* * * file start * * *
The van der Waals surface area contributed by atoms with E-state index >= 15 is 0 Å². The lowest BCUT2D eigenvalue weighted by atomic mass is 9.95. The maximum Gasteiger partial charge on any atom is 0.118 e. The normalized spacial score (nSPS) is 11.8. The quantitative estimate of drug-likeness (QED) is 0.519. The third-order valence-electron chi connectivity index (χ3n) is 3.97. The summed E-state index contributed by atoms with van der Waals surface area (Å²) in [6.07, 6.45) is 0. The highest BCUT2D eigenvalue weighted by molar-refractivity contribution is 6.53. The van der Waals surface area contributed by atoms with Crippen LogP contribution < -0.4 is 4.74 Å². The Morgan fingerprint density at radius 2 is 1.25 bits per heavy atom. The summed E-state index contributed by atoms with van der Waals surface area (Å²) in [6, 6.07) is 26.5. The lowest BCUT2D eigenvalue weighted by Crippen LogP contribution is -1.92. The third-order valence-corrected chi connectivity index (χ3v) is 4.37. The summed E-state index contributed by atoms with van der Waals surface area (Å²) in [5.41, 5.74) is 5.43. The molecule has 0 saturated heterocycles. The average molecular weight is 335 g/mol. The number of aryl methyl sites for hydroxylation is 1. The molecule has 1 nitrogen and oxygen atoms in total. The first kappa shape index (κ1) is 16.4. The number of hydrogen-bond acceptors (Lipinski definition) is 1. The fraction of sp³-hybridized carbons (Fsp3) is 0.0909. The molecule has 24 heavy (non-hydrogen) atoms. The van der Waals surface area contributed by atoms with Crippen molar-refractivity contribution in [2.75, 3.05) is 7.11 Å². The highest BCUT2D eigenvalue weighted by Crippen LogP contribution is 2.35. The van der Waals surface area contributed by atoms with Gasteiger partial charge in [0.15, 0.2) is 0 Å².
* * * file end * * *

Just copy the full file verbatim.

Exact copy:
The van der Waals surface area contributed by atoms with E-state index >= 15 is 0 Å². The lowest BCUT2D eigenvalue weighted by atomic mass is 9.95. The maximum Gasteiger partial charge on any atom is 0.118 e. The normalized spacial score (nSPS) is 11.8. The quantitative estimate of drug-likeness (QED) is 0.519. The third-order valence-electron chi connectivity index (χ3n) is 3.97. The summed E-state index contributed by atoms with van der Waals surface area (Å²) in [6.07, 6.45) is 0. The highest BCUT2D eigenvalue weighted by molar-refractivity contribution is 6.53. The van der Waals surface area contributed by atoms with Crippen LogP contribution < -0.4 is 4.74 Å². The Morgan fingerprint density at radius 2 is 1.25 bits per heavy atom. The summed E-state index contributed by atoms with van der Waals surface area (Å²) in [6, 6.07) is 26.5. The lowest BCUT2D eigenvalue weighted by Crippen LogP contribution is -1.92. The third-order valence-corrected chi connectivity index (χ3v) is 4.37. The summed E-state index contributed by atoms with van der Waals surface area (Å²) in [5.41, 5.74) is 5.43. The molecule has 0 saturated heterocycles. The average molecular weight is 335 g/mol. The number of aryl methyl sites for hydroxylation is 1. The molecule has 1 nitrogen and oxygen atoms in total. The first kappa shape index (κ1) is 16.4. The number of hydrogen-bond acceptors (Lipinski definition) is 1. The fraction of sp³-hybridized carbons (Fsp3) is 0.0909. The molecule has 24 heavy (non-hydrogen) atoms. The van der Waals surface area contributed by atoms with Crippen molar-refractivity contribution in [2.75, 3.05) is 7.11 Å². The highest BCUT2D eigenvalue weighted by Crippen LogP contribution is 2.35. The van der Waals surface area contributed by atoms with Gasteiger partial charge in [0.15, 0.2) is 0 Å².